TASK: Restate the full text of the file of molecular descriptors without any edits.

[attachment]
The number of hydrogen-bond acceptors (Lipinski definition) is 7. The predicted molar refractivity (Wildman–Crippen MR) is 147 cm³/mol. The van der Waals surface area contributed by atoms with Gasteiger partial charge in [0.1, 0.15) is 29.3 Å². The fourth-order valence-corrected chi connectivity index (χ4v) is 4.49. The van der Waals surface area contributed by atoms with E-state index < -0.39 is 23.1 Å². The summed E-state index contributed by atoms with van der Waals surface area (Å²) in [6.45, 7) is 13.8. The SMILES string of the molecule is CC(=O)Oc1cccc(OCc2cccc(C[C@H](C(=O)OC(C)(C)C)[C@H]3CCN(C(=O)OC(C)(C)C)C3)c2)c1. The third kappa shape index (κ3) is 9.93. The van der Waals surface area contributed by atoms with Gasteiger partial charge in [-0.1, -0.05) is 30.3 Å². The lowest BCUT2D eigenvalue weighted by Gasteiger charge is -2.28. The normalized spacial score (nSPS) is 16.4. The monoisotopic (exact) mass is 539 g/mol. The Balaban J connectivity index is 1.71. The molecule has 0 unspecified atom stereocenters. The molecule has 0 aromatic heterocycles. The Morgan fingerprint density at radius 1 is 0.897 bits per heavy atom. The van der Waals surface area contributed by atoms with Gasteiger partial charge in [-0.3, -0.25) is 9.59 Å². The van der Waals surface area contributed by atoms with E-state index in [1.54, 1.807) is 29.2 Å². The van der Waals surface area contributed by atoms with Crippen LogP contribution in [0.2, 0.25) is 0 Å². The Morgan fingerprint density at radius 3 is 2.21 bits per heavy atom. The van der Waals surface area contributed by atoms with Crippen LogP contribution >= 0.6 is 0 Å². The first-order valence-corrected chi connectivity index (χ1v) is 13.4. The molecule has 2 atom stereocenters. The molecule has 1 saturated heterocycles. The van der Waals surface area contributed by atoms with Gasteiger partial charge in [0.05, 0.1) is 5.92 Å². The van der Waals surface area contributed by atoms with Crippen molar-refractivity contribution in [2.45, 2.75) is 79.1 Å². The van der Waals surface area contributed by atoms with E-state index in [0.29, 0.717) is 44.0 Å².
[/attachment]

The number of hydrogen-bond acceptors (Lipinski definition) is 7. The predicted molar refractivity (Wildman–Crippen MR) is 147 cm³/mol. The van der Waals surface area contributed by atoms with Gasteiger partial charge in [0.1, 0.15) is 29.3 Å². The fourth-order valence-corrected chi connectivity index (χ4v) is 4.49. The van der Waals surface area contributed by atoms with E-state index < -0.39 is 23.1 Å². The summed E-state index contributed by atoms with van der Waals surface area (Å²) in [6.45, 7) is 13.8. The SMILES string of the molecule is CC(=O)Oc1cccc(OCc2cccc(C[C@H](C(=O)OC(C)(C)C)[C@H]3CCN(C(=O)OC(C)(C)C)C3)c2)c1. The third kappa shape index (κ3) is 9.93. The van der Waals surface area contributed by atoms with Gasteiger partial charge in [-0.1, -0.05) is 30.3 Å². The lowest BCUT2D eigenvalue weighted by Gasteiger charge is -2.28. The normalized spacial score (nSPS) is 16.4. The monoisotopic (exact) mass is 539 g/mol. The Balaban J connectivity index is 1.71. The molecule has 0 unspecified atom stereocenters. The molecule has 0 aromatic heterocycles. The Morgan fingerprint density at radius 1 is 0.897 bits per heavy atom. The van der Waals surface area contributed by atoms with Gasteiger partial charge in [-0.3, -0.25) is 9.59 Å². The van der Waals surface area contributed by atoms with E-state index in [1.54, 1.807) is 29.2 Å². The van der Waals surface area contributed by atoms with Crippen LogP contribution in [0.2, 0.25) is 0 Å². The Morgan fingerprint density at radius 3 is 2.21 bits per heavy atom. The van der Waals surface area contributed by atoms with Crippen LogP contribution >= 0.6 is 0 Å². The first-order valence-corrected chi connectivity index (χ1v) is 13.4. The molecule has 2 atom stereocenters. The molecule has 1 saturated heterocycles. The van der Waals surface area contributed by atoms with Gasteiger partial charge in [0.05, 0.1) is 5.92 Å². The van der Waals surface area contributed by atoms with Crippen molar-refractivity contribution in [2.45, 2.75) is 79.1 Å². The van der Waals surface area contributed by atoms with E-state index in [0.29, 0.717) is 44.0 Å².